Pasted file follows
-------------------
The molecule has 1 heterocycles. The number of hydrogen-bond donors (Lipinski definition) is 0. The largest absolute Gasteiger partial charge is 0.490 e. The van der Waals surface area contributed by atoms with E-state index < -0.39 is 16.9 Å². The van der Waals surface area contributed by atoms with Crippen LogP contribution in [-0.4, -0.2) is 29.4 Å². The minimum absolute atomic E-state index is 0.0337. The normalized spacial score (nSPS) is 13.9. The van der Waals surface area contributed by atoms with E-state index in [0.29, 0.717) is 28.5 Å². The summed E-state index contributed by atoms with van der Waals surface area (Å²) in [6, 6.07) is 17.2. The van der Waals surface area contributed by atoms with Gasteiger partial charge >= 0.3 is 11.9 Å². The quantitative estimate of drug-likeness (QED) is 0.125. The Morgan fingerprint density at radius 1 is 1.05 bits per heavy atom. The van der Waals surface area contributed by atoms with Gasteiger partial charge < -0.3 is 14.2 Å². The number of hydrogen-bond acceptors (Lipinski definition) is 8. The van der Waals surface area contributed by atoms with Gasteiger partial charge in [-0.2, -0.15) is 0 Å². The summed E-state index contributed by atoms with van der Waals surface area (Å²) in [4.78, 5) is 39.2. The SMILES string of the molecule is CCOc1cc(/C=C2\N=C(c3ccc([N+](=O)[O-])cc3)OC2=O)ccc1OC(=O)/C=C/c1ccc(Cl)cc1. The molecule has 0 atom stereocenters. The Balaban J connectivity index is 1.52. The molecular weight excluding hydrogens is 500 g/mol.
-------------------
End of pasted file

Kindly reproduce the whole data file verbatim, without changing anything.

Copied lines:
The molecule has 1 heterocycles. The number of hydrogen-bond donors (Lipinski definition) is 0. The largest absolute Gasteiger partial charge is 0.490 e. The van der Waals surface area contributed by atoms with E-state index < -0.39 is 16.9 Å². The van der Waals surface area contributed by atoms with Crippen LogP contribution in [-0.4, -0.2) is 29.4 Å². The minimum absolute atomic E-state index is 0.0337. The normalized spacial score (nSPS) is 13.9. The van der Waals surface area contributed by atoms with E-state index in [0.29, 0.717) is 28.5 Å². The summed E-state index contributed by atoms with van der Waals surface area (Å²) in [6, 6.07) is 17.2. The van der Waals surface area contributed by atoms with Gasteiger partial charge >= 0.3 is 11.9 Å². The quantitative estimate of drug-likeness (QED) is 0.125. The Morgan fingerprint density at radius 1 is 1.05 bits per heavy atom. The van der Waals surface area contributed by atoms with Gasteiger partial charge < -0.3 is 14.2 Å². The number of hydrogen-bond acceptors (Lipinski definition) is 8. The van der Waals surface area contributed by atoms with Gasteiger partial charge in [-0.2, -0.15) is 0 Å². The summed E-state index contributed by atoms with van der Waals surface area (Å²) in [4.78, 5) is 39.2. The SMILES string of the molecule is CCOc1cc(/C=C2\N=C(c3ccc([N+](=O)[O-])cc3)OC2=O)ccc1OC(=O)/C=C/c1ccc(Cl)cc1. The molecule has 0 atom stereocenters. The Balaban J connectivity index is 1.52. The molecular weight excluding hydrogens is 500 g/mol.